I use homeopathy. I don't use any of these things in your example and I have a healthy skepticism of all of them. I don't understand why anyone would declare that the problem with homeopathy is that some people who happen to use it also use crystals. Do you not think that's a bit of a bizarre argument?

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Nov 28 2006 12:37
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Theres lots of weirdos into standard conventional medicine too you know, how come they that doesnt become guilty by association?

It;s because conventional medicine have the hegemony.

Quote:
I use homeopathy. I don't use any of these things in your example and I have a healthy skepticism of all of them. I don't understand why anyone would declare that the problem with homeopathy is that some people who happen to use it also use crystals. Do you not think that's a bit of a bizarre argument?

I use homeopathy too, and I am convinced by its evidence. The problem with weirdos and homeopathy is that homeopathy is does not have the same authority as allopathic medicine, it often is put in the same category as those in my example . It is a bizarre argument, but something that I've heard often. Because of being guilty by association lots of people just dismiss it without considering the evidence.

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Nov 28 2006 12:45

Revol, you always come with the best and cutest arguments . You are the best!

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Nov 28 2006 12:54
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Anyway I don't necessarily think a patient/doctor relationship is in inherently bad,

Agree, but the patient is disempowered in the typical doctor-patient relationship. A homeopath requires input from the patient, the subjective experience of the disease are more important (for prescription purposes) than that of objective quantifiable ones.

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I go to the doctor precisely on the basis that they have more fucking knowlegde than me!

I go to a homeopath for exactly the same reasons. But the homeopath doesn't treat me like an object.

Grace
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Nov 28 2006 13:01
John. wrote:
Arf and others keep conflating things homeopaths do with what homeopathy actually is - the voodoo water treatment.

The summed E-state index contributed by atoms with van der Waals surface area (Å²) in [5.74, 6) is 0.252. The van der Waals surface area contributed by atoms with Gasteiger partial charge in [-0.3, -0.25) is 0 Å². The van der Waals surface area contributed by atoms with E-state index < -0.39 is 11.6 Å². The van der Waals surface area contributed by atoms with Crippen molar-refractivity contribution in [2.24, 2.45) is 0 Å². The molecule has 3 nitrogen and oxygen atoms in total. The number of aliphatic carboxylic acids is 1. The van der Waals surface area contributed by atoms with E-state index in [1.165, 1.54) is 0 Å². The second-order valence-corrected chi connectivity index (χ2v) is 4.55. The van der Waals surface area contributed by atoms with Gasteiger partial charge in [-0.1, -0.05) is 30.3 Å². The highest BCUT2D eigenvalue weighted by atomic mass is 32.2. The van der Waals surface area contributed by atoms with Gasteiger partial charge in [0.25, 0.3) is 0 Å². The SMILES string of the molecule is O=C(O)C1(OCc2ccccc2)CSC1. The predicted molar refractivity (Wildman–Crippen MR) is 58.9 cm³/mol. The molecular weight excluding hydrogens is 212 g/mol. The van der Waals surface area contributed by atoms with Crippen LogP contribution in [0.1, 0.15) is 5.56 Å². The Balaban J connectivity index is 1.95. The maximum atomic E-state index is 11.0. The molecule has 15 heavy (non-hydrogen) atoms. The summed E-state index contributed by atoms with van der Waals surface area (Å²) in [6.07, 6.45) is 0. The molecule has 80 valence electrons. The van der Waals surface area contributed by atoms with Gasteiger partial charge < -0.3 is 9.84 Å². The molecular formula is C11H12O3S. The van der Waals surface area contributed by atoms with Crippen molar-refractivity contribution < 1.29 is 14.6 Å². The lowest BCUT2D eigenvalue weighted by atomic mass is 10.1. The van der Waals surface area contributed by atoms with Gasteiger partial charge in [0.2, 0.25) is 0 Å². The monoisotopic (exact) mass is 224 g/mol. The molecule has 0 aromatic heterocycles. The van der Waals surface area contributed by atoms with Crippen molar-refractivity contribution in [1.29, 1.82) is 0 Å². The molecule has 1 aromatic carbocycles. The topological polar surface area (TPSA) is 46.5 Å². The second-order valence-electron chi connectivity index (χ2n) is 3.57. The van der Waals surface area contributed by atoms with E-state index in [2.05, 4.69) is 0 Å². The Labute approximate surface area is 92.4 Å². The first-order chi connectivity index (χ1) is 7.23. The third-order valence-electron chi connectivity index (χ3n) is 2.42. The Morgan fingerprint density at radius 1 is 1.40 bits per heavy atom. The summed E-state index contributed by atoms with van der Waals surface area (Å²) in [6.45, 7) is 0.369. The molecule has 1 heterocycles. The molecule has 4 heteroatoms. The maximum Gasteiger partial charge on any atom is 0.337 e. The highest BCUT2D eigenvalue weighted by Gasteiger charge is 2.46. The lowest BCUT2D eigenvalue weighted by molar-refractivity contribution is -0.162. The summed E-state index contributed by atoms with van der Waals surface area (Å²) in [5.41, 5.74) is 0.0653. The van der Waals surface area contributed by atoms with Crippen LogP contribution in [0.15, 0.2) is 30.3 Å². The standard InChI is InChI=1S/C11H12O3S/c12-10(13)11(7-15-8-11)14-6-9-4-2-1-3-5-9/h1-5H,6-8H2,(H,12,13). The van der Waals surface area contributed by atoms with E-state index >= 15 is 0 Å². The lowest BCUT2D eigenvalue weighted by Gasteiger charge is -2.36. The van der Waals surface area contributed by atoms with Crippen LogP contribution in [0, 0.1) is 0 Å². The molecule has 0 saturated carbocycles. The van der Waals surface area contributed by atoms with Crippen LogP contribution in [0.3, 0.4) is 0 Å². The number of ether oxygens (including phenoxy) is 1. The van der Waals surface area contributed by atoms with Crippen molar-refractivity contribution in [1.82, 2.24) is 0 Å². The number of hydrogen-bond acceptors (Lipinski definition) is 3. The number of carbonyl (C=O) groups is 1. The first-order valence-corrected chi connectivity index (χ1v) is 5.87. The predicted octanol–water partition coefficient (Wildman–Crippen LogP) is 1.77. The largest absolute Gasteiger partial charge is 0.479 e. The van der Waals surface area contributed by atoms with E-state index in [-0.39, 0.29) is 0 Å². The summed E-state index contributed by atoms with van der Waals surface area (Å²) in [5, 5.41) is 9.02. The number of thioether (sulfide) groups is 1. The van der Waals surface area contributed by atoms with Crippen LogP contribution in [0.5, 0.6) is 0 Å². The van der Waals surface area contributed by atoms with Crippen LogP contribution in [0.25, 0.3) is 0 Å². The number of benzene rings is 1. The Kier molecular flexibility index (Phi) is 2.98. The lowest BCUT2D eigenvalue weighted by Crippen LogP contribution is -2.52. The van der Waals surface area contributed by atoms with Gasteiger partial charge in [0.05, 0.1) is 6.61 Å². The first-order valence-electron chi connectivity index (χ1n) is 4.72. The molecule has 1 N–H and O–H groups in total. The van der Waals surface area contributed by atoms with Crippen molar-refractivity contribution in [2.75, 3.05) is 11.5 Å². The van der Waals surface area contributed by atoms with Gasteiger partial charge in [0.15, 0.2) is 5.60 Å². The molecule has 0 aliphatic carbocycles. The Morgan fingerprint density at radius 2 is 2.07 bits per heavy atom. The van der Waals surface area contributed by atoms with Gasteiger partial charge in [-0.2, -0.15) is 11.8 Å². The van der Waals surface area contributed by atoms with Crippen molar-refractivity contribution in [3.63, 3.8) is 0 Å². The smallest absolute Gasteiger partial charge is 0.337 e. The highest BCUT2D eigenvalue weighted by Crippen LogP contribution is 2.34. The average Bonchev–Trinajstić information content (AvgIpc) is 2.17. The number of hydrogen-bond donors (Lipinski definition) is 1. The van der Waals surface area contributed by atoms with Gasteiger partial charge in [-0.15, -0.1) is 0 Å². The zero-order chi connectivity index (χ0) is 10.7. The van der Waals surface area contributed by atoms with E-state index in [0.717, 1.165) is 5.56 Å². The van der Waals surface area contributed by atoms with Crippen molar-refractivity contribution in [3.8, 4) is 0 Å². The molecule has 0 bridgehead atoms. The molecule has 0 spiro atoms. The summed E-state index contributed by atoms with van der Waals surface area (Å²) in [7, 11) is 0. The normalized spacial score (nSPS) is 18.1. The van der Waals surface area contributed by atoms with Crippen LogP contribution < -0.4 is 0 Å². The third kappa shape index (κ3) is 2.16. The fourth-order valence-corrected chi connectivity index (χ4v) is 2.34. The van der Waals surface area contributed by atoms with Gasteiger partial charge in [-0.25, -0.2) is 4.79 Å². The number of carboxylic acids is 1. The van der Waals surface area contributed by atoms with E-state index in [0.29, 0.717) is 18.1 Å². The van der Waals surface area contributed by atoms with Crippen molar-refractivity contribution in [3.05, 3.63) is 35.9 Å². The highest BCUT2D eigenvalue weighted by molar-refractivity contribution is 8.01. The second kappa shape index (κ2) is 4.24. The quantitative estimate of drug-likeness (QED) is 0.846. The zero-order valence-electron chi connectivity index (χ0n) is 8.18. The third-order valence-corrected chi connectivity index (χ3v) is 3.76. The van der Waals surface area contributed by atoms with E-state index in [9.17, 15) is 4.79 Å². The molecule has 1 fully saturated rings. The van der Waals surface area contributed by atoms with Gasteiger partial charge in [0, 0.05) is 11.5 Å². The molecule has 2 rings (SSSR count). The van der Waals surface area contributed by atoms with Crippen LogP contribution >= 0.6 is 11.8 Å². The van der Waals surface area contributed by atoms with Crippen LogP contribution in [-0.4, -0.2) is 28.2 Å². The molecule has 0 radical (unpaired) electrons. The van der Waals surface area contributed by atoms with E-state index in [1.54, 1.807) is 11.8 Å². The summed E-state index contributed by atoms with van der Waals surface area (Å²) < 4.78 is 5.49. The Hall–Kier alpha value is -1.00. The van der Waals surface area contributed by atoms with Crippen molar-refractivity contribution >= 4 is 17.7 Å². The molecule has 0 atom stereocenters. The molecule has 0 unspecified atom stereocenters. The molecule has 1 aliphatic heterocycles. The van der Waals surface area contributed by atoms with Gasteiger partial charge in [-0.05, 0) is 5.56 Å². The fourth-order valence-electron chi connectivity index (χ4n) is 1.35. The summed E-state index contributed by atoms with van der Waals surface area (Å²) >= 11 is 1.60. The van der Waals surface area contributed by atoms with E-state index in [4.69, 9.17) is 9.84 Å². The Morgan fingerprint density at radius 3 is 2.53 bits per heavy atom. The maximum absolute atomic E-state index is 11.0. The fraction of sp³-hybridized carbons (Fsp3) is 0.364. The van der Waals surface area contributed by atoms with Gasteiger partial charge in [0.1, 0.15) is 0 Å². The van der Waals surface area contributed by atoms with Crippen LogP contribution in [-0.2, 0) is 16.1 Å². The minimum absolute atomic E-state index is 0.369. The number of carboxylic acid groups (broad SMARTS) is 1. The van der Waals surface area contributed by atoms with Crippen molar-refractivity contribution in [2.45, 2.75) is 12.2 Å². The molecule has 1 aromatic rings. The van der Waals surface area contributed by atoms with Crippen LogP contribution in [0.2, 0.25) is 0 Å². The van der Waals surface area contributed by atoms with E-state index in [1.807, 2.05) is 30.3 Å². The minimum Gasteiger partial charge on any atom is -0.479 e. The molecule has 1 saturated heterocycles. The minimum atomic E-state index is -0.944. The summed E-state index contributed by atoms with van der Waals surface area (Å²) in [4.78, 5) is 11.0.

See I disagree with you here. Would you reduce what conventional medicine "is" to the prescription of drugs? Would you exclude what doctors do from your definition of what medicine "is"? I'd imagine under the umbrella of medical treatment you'd include diagnosis, follow-ups and so on.

Even if you think that conventional medicine "is" simply the act of giving someone medication, this is not a criterion that should be applied to homeopathy. Since it is by its nature holistic and the actual practise of homeopathy itself is not solely based on "here you go have some pills" - I would here make a distinction between actual appointments with homeopaths and the worryingly common practise of just buying the remedies over the counter, which I don't think is a good idea at all or representative of what homeopathy is - you cannot reduce what homeopathy as a practise "is" to what the remedies are.

And now I'm lost because I've not read any of your peer reviewed gospels.

Grace
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Nov 28 2006 13:04
atlemk wrote:
You sound like someone who needs arsenicum...

Concentrated? wink

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Joseph Kay
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Nov 28 2006 13:06

so are we back to 'homoeopathy = holistic approach' then?

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Nov 28 2006 13:09
Grace wrote:
John. wrote:
Arf and others keep conflating things homeopaths do with what homeopathy actually is - the voodoo water treatment.

See I disagree with you here. Would you reduce what conventional medicine "is" to the prescription of drugs? Would you exclude what doctors do from your definition of what medicine "is"?

In this discussion I have attacked what homeopathy is - voodoo water treatment.